How I helped improve Angular Console

Kamil Kisiela
How I helped improve Angular Console - The Guild Blog

By doing GraphQL right

Did you know that Angular Console uses GraphQL under the hood? I want to tell about how it used it and how I helped to improve it because that might be useful for people trying to implement GraphQL in their applications, both on client and server.

Angular Console is a user interface for Angular CLI created by Nrwl, widely used in Angular Community.

I will link to the PRs I’ve made to Angular Console throughout the article so you could see everything I recommend in practice.

After reading the announcement of Angular Console I got very excited about the tool and immediately decided to explore the codebase. I noticed Electron and that the project is based on Angular CLI and Nrwl’s NX.

That’s super cool but what I found the most interesting was

GraphQL.

As a freelancer, I work on daily basis with The Guild. Most of our projects are built with GraphQL. Throughout the 3 years of adopting it, our team tested practices and developed open source tools that helped to improve our workflow.

So when I saw the first implementation, I thought it would be nice to share some ideas and implement some code that might help to improve the GraphQL part of Angular Console.


Apollo Angular as the GraphQL client

I was hoping to find Apollo Angular as one of dependencies. I might be a bit bias as the author of that library but our team used it in all of our angular based projects with huge success.

KLM and AirFrance runs on Apollo Angular

Okay, but just like in REST, you don’t need sophisticated tools to communicate with the API. Simple fetch or Angular’s HttpClient is far enough. Why then the GraphQL client?

Having a client, like Apollo, allows you to easily execute GraphQL operations and by having a cache layer, fetched data stays consistent across all components. Dhaivat Pandya explains it well in his “Why you might want a GraphQL client” post.

Apollo has a comprehensive documentation that covers a lot of use cases and I highly recommend to read it.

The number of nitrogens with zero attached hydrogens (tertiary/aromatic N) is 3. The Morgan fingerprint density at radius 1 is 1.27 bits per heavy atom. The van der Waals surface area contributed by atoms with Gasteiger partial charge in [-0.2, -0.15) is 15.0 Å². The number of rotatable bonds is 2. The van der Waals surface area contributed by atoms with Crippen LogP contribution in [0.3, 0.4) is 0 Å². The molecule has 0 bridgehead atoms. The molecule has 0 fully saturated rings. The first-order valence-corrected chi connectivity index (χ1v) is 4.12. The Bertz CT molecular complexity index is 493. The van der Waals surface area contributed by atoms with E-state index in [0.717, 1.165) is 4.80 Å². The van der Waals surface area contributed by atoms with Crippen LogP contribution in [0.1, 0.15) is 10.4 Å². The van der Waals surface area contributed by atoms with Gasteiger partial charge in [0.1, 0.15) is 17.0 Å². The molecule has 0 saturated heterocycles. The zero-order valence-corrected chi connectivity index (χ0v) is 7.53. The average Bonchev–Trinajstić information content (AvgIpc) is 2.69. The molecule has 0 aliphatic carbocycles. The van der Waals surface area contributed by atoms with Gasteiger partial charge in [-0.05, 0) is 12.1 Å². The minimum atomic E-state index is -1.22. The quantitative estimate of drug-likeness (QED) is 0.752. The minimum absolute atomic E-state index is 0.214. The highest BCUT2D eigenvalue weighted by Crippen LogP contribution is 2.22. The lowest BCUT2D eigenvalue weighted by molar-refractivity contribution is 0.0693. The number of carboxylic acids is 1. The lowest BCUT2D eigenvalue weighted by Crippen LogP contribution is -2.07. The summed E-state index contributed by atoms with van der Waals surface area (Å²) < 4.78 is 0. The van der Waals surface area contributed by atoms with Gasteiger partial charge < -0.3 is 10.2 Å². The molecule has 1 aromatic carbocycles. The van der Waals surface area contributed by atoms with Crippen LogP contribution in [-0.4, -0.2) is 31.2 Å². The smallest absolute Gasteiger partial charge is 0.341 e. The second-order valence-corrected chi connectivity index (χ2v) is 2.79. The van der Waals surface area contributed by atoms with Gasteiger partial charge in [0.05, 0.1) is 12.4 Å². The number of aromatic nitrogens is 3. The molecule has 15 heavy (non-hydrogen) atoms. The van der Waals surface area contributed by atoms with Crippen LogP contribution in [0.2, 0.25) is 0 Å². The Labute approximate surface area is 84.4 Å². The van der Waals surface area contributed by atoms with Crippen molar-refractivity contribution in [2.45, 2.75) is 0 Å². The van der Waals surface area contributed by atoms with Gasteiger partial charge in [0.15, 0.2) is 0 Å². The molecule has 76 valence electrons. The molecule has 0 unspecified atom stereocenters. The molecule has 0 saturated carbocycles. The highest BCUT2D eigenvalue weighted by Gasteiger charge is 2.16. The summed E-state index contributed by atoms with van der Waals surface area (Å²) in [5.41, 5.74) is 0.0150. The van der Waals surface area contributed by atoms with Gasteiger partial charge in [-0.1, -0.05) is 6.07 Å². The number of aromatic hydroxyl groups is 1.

Using DI to create Apollo

Angular Console used an old way of initializing Apollo. In one of the recent versions of Apollo Angular I introduced APOLLO_OPTIONS, an InjectionToken that provides a configuration object to Apollo service. The old API caused an issue with a race condition where a service tried to use Apollo before it got created.

https://github.com/nrwl/nx-console/pull/158

That was the first, very small PR. Next PR brought more changes and was focused only on the server.

Apollo Server 2.0

I replaced express-graphql with a more complete solution, Apollo Server. This move helped to improve developer experience by having a built-in support for GraphQL Subscription, file uploading and error handling. I’m pretty sure the team behind Angular Console have plans to take advantage of it and implement subscriptions in the app, for example to replace currently used polling technique.

Schema Definition Language

SDL, in short, is a syntax that allows to define GraphQL Schema, so instead of using GraphQL’s API, you simply write everything as string.

For example, using GraphQLObjectType might look like this:

new GraphQLObjectType({
  name: 'Post',
  fields: {
    id: {
      type: GraphQLString,
    },
    text: {
      type: GraphQLString,
    },
  },
});

with Schema Definition Language:

type Post {
  id: String
  text: String
}

In my opinion, it’s more convenient and way more intuitive to work with.

Keeping resolve functions separated from SDL

In our projects, we try to group resolvers by GraphQL type and have them nearby the corresponding schema definition.

Having both, type definition and resolve functions in the GraphQLObjectType looks like that:

new GraphQLObjectType({
  name: 'Post',
  fields: {
    id: {
      type: GraphQLString,
      resolve: (parent) => parent._id,
    },
    text: {
      type: GraphQLString,
      resolve: (parent) => parent.content,
    },
  },
});

I personally think it was a good choice because it forces developers to write logical part right next to type definition. The problem is, the bigger types the more confusing it gets. Also keeping resolvers as standalone functions makes them easier to test.

With Schema Definition Language, it’s looks way better.

const PostType = gql`
  type Post {
    id: String
    text: String
  }
`;

const Post = {
  id: (parent) => parent._id,
  text: (parent) => parent.content,
};

Here are the relevant changes that I’ve mentioned above, that allowed me to introduce something really interesting in the next PR.

https://github.com/nrwl/nx-console/pull/175

Apollo Server 2.0 Latest Apollo Angular refactoring — moved files under /api directory used SDL instead of classes from…github.com')

Strongly typed resolvers